The four bulls are hollow-cast in bronze with thin rigid walls, each figure with a rough seam extending the length of its back, the bellies opened, and the sides and necks cast with large irregularly shaped apertures occurring predominantly on one side of each of the figures. Folds of skin hang low and jagged from the throats below the humped necks while the narrow tails descend from the curved rumps. Long slender horns ascend in arcs from the roughly modeled heads cast with nose bridles, a sign of domestication. The fifth animal is similarly cast but with equine features and demeanor. Patches of green patina are visible on the dark grey surface of the figures.
The kingdom of Dian emerged in the area of Yunnan province by around the 6th century B.C. and experienced a cultural and economic blossoming, particularly during the 3rd to 2nd centuries approximately when the present figures were produced. Long-horned bulls, sometimes appearing with horses important in the care and control of cattle, figure prominently in the bronze art of craftsman of the Dian. One burial contained fifteen individual bronze images, including a bull and a horse along with other domesticated animals, obviously important to a culture dependent upon animal husbandry. Bronze containers fashioned to hold cowries, the tender of the time, are celebrated especially for the decoration of their lids where groups of expressively modeled oxen and horses are gathered. Also among the well-known images of bulls produced in Yunnan are those locked in combat with tigers and snakes in the openwork designs of bronze belthooks. Exactly in what manner, however, the apertures in the bodies of the animals here functioned is somewhat of a mystery. Conservators have suggested they were likely used to attach the figures to a lamp or some other construct. The animals as individuals are quite compelling and one can only imagine the impact they would have had in such a context, while here they serve to symbolize for us the year of the metal ox.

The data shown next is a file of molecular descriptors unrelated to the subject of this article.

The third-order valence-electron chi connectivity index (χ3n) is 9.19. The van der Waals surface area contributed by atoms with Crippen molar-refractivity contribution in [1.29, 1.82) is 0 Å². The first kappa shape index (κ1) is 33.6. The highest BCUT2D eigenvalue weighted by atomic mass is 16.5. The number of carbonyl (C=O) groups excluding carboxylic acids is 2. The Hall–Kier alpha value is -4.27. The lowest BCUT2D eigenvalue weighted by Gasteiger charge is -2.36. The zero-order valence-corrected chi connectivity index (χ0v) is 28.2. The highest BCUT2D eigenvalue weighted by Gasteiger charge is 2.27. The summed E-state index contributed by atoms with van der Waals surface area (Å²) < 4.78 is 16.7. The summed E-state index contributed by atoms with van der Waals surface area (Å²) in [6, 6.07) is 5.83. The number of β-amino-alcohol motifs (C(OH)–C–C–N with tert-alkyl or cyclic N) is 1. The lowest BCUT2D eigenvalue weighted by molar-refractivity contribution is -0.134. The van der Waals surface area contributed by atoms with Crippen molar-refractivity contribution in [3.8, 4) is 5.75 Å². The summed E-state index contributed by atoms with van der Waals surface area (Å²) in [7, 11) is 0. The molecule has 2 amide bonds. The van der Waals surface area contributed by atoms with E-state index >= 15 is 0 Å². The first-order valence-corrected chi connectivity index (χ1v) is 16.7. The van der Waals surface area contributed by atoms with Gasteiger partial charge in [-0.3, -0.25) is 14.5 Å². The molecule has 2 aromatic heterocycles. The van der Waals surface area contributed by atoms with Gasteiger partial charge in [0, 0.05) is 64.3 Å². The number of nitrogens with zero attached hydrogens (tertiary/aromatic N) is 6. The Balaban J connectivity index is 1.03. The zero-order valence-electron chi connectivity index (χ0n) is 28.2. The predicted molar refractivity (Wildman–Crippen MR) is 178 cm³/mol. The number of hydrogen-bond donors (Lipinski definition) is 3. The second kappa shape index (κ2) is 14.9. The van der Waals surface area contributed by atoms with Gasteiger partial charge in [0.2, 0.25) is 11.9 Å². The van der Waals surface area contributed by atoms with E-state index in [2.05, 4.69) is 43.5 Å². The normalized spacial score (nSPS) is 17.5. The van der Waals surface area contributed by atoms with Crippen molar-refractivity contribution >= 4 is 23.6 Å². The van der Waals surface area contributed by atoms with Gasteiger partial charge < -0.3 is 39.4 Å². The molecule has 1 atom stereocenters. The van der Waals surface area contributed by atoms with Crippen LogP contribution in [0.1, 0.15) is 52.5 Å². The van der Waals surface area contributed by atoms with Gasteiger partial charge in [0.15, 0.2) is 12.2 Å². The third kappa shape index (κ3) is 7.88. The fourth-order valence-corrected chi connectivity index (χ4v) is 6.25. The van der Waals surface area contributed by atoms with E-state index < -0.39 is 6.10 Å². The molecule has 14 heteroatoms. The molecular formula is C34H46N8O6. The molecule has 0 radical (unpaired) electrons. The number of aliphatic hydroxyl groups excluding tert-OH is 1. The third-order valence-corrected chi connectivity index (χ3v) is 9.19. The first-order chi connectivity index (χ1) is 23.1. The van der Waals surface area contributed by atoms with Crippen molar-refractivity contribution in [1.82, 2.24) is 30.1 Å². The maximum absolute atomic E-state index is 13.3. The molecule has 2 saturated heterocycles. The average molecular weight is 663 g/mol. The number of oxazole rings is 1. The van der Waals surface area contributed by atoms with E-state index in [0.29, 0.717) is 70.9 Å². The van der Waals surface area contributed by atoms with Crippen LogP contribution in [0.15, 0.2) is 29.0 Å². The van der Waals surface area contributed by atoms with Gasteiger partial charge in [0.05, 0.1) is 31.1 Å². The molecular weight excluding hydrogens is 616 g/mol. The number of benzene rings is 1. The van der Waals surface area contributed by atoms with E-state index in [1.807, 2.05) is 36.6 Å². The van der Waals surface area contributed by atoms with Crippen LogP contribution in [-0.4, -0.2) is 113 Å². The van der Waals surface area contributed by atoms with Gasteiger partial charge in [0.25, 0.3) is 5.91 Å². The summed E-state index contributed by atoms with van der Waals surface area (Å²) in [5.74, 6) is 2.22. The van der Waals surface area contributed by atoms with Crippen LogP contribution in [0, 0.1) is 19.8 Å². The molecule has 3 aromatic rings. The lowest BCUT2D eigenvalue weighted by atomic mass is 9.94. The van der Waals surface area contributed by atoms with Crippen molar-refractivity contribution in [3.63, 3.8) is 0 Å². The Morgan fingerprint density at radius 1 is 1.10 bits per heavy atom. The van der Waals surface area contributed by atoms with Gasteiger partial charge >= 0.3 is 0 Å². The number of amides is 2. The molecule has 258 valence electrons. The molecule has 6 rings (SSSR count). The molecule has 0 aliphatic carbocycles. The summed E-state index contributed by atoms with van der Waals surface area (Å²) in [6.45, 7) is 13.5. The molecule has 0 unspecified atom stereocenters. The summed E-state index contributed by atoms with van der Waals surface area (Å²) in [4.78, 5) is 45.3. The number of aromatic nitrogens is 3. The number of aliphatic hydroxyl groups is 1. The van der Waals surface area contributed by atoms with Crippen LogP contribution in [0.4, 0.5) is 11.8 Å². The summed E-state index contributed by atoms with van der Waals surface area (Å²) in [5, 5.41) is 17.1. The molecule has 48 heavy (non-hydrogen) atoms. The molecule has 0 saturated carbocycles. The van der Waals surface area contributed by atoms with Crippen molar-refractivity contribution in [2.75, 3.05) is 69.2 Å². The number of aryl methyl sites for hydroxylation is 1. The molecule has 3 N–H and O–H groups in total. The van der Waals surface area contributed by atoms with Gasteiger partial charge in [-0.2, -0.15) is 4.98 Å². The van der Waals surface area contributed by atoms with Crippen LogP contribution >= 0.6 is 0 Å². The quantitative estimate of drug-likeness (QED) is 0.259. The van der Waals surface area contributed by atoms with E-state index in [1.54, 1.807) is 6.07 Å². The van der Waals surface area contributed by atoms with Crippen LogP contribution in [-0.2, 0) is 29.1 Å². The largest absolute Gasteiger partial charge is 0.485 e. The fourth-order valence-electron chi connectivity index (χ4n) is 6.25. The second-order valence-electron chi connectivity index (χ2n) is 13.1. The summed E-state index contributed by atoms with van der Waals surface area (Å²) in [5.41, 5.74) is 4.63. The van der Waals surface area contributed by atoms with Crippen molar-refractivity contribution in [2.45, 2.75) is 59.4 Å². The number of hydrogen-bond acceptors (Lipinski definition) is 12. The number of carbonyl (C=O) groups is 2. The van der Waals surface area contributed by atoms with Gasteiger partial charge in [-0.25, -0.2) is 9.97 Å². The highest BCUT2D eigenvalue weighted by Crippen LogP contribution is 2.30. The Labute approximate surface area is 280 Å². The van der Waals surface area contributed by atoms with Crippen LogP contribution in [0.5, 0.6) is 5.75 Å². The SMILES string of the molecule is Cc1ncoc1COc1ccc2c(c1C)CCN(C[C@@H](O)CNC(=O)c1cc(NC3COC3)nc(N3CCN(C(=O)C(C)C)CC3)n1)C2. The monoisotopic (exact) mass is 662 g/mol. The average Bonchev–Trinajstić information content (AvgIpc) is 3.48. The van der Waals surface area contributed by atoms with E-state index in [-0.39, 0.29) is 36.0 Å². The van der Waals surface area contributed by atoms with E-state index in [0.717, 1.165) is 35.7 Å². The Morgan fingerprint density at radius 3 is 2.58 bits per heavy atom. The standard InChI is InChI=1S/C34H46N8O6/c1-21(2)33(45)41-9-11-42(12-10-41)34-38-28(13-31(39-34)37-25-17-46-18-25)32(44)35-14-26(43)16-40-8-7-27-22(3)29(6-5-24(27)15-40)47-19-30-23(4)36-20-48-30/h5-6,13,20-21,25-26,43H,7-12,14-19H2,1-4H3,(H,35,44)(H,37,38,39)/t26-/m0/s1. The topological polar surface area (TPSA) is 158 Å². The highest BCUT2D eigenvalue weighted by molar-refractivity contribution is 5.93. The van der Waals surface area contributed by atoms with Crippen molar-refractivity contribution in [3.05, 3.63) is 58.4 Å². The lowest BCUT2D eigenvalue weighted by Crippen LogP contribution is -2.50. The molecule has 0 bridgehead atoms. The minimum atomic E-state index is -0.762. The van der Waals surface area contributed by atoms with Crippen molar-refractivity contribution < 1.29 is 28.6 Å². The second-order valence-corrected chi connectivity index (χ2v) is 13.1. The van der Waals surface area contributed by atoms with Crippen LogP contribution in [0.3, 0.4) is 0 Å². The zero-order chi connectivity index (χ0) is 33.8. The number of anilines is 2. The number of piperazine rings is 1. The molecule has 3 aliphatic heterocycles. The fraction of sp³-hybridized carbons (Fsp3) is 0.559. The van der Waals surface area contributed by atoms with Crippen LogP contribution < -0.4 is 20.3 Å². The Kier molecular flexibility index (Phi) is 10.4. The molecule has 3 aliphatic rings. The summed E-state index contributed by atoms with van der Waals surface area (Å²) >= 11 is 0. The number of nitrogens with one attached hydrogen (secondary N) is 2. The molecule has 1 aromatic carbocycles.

1. For a bronze cowry container excavated in Yunnan, see Zhongguo wenwu jinghua daquan: qingtong juan, Hong Kong, 1994, no. 0112. For a related bull from a Western Han tomb in Yunnan, see Yunnan qingtonqi luntong, Beijing, 1981, fig. 9 (upper left), p. 105 and for a similar horse, ibid., fig 9 (lower left), p. 105.